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I have been trying for quite some time now to find a satisfactory justification of a standard assumption we usually do in time-independent perturbation theory, but I am still puzzled.

Here is the problem: We consider a Hamiltonian of the type $H=H_0+\lambda V$, where $V$ is a perturbation and $\lambda$ is a small parameter. Let $|\psi\rangle$ be an eigenstate of $H$. We can write $|\psi\rangle$ as a series in powers of $\lambda$, $$ |\psi\rangle=\sum_{q=0}^\infty\lambda^q|\psi_q\rangle $$ where we know that $|{\psi_0}\rangle$ is an eigenstate of $H_0$.

In most materials I have consulted, it is clearly stated that the global phase of $|\psi\rangle$ can be chosen such that $\langle\psi_0|\psi\rangle$ is real; see for example the Wikipedia page on perturbation theory, this (otherwise very clear) PDF (above equation (20)) or Chap. 11 of Cohen-Tannoudji, Diu and Laloë's famous book Quantum Mechanics (Vol. 2). This seems strange to me since, if you change the phase of $|\psi\rangle$, the phase of $|\psi_0\rangle$ will necessarily change as well. Namely, if $|\psi'\rangle=\mathrm e^{\mathrm i\theta}|\psi\rangle$, then $$ |\psi'\rangle=\sum_{q=0}^\infty\lambda^q|\psi'_q\rangle=\sum_{q=0}^\infty\lambda^q\mathrm e^{\mathrm i\theta}|\psi_q\rangle $$ The uniqueness of the above expansion clearly imposes $|\psi'_q\rangle=\mathrm e^{\mathrm i\theta}|\psi_q\rangle$, such that $\langle\psi'_0|\psi'\rangle=\langle\psi_0|\psi\rangle$, so the phase transformation hasn't changed anything.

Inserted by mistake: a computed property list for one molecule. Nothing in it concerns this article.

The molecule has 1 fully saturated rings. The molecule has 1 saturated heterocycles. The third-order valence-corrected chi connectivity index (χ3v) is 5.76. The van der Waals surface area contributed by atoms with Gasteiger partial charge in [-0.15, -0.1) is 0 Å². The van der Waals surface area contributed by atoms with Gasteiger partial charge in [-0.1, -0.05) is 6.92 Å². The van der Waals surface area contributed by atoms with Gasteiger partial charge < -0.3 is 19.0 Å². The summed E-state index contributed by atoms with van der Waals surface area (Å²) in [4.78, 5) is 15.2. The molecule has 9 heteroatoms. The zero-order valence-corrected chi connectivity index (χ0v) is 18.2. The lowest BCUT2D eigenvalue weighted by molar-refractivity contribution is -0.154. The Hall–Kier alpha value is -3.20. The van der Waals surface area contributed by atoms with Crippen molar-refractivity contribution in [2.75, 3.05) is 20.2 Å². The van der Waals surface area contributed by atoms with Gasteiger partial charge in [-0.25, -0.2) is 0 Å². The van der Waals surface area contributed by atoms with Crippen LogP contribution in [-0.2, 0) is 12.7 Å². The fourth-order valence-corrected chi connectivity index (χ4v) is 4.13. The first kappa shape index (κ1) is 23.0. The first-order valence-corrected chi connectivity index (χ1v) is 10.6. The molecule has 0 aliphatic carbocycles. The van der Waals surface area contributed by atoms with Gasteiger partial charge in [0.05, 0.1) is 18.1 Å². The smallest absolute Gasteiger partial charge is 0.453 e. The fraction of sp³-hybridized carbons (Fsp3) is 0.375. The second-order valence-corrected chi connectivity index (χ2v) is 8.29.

Does anyone has an idea on how to justify that $\langle\psi_0|\psi\rangle$ can be assumed to be real without loss of generality?

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A phase change performed at the same time on all eigenstates $|\psi_q\rangle \longrightarrow |\psi_q'\rangle = e^{i\theta}|\psi_q\rangle$ won't alter probabilities computed with states spanned by {$|\psi_q\rangle$}: $|\langle \phi|\sum_qc_q|\psi_q'\rangle|^2 = |e^{i\theta}\langle \phi|\sum_qc_q|\psi_q\rangle|^2 = |\langle \phi|\sum_qc_q|\psi_q\rangle|^2$.

But, as you pointed out, we cannot perform different phase changes at each $|\psi_q\rangle$ individually: once we choose a phase for some $|\psi_q\rangle$, the phase of the remaining are fixed so that probabilities don't change.

So we are free to choose a global phase for {$|\psi_q\rangle$}, and we do so to make $\langle\psi_0|\psi\rangle$ real: let $\langle\psi_0|\psi\rangle = e^{-i\theta}|\langle\psi_0|\psi\rangle|$, so we fix a new phase ,$|\psi_q\rangle \rightarrow |\psi_q'\rangle = e^{i\theta}|\psi_q\rangle$, such that $\langle\psi_0'|\psi\rangle = \langle\psi|\psi'_0\rangle$.

By demanding $\langle\psi_0|\psi\rangle = \langle\psi|\psi_0\rangle$ we fixed a global phase for {$|\psi_q\rangle$}, so we cannot use this trick again to further assume that some other $\langle\psi_k|\psi\rangle$ is real without giving up on $\langle\psi_0|\psi\rangle = \langle\psi|\psi_0\rangle$.

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